Happy hour comes early on Regent Street in Madison. It's 8:30 a.m. and the Leinenkugels are running as frosty cold as the November weather. The passion and brats, meanwhile, both burn red hot. Here at Lucky's Bar and Grill, scores of red-clad diehards met the morning sun while standing elbow-to-elbow, paying homage to larger than life heroes like Crazylegs Hirsch and the Bud Man.
Welcome to a typical college football Saturday at the University of Wisconsin. Here, the locals don't merely watch Badger football, they eat it and drink it, too, guzzling Wisconsin-brewed beers while chowing down on locally produced sausages. Talk about a home field advantage. Even the Bloody Marys -- garnished with an Old Wisconsin beef stick -- have a hometown feel.
It's more than two hours before an ungodly 11 a.m. kickoff, but already, there's enough beer flowing to fill Lake Mendota, which sits nearby, looking like something on a dime store postcard.
"Leinenkugel and a brat," I mouth to the bartender, who can't possibly hear me over the tavern's drunken din. No matter. Everyone here pretty much orders the same thing.
Along Regent Street, where the party starts early and ends late, you forget all about Wisconsin Heisman Trophy winners Ron Dayne and Alan Ameche, instead remembering that this is the school that gave the world Chris Farley. On this crisp, fall Saturday, much of Regent Street, including this bar, could pass for Times Square on New Year's Eve, so jam-packed is it with revelers anticipating a huge celebration.
Today's game is against Michigan, and yes, by day's end, the Badger faithful will have plenty to celebrate.
But the Wisconsin fans can't possibly know that now. For the moment, this is merely the standard-issue pre-party. Who knows, maybe this sort of bender goes on even when the Badgers aren't playing, this being Wisconsin and all.
Either way, the party is far too robust for Lucky's to contain, so it spills outside, onto an adjacent parking lot. It's a common occurrence on Regent Street, where ubiquitous Bucky Badger blowup dolls, clad in candy-striped sweaters, stand amid the gold leaves that line the streets in the early morning chill.
While the bars along this stadium-adjacent strip all play host to indoor-outdoor beer bashes, most every nearby dwelling is home to a raging pregame house party. The combined effect is to transform the boulevards surrounding Camp Randall Stadium into one, big street scene.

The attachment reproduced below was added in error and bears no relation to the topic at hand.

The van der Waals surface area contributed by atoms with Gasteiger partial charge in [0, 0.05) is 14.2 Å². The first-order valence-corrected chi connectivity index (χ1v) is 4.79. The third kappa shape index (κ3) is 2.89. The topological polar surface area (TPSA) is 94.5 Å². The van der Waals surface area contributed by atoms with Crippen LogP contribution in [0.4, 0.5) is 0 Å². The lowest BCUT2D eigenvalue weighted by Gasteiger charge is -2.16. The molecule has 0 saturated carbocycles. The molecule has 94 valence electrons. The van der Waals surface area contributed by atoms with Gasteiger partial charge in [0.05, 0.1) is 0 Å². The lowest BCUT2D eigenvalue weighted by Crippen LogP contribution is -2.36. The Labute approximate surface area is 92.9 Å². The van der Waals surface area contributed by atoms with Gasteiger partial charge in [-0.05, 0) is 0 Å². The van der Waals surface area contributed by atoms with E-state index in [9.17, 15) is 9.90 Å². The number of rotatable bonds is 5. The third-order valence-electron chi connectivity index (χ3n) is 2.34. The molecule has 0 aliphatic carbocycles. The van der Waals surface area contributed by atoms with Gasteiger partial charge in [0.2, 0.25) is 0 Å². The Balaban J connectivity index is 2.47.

And bars aren't the only places that bustle in an unbridled love of Badger Football.
If you prefer your pregame taste of Wisconsin to be of the non-alcoholic variety, the university offers too-good-to-be-true homemade ice cream at the Babcock Hall Dairy Store on campus. The stuff here (Berry Alvarez, anyone?) lives up to the license plates, which tell you you've landed in "America's Dairyland."
Then there's Mickies Dairy Bar, a tiny storefront coffee shop with a worn, black-and-white checkerboard tile floor. The front window offers a killer view of Camp Randall Stadium's south end zone seating, which stands just beyond the Wisconsin Field House.
Here, inside a Norman Rockwell-meets-Mayberry cafe, waitresses sling huge platefuls of fluffy, golden-brown buttermilk pancakes, big enough to satisfy a dairy farmer or an offensive lineman. Both have been known to drop in. Sixty minutes before game time, a table here is harder to come by than a ticket to the game, and this matchup has been sold out forever.
Minutes before kickoff, Mickies empties out and the well-fed clientele makes its way across Regent Street to the stadium. There, while players warm up on the field, fans in the stands do the same thing, fortifying hot chocolate with their own warming additives.
The iPhone reads 44 degrees in Madison, but it feels colder. Regardless of what your body or the thermometer is telling you, it doesn't take long to figure out that Camp Randall Stadium is a college football hot spot.
The facility underwent a four-year, $109.5 million renovation that was completed in 2005, increasing capacity to 80,321. The Badgers played their first game at Camp Randall in 1917, and the makeover gave the stadium a much-needed facelift while maintaining a historical feel befitting what is among the elder statesmen in college football stadiums.
There are a few modern conveniences. A new team store located at field level of the south end zone provides a picture window of game action, enabling Badger fans the chance to shop while the Wolverines drop.
Perhaps the most significant upgrades came in the form of an east-side enclosed structure that features 72 suites, 337 club seats and 590 varsity indoor seats. The enclosure looks cold, even if the fans inside appear otherwise. For all the warmth the indoor seating provides, it seems the fans outside are having all the fun.
Camp Randall could not be more aptly named, for the students here carry on as if they are off at some carefree summer camp. In truth, the place got its name because it sits on the site of a former military training center. More than 70,000 troops attended training drills at the Camp Randall complex in the late 1800s.
It's hard to imagine those soldiers doing more before 9 a.m. than does the typical Badger football fan on game day. The exuberance here makes you wonder exactly what happens at Wisconsin when the Badgers aren't playing football. Four years in Madison might be nothing more than an excuse to attend 24 football games at Camp Randall.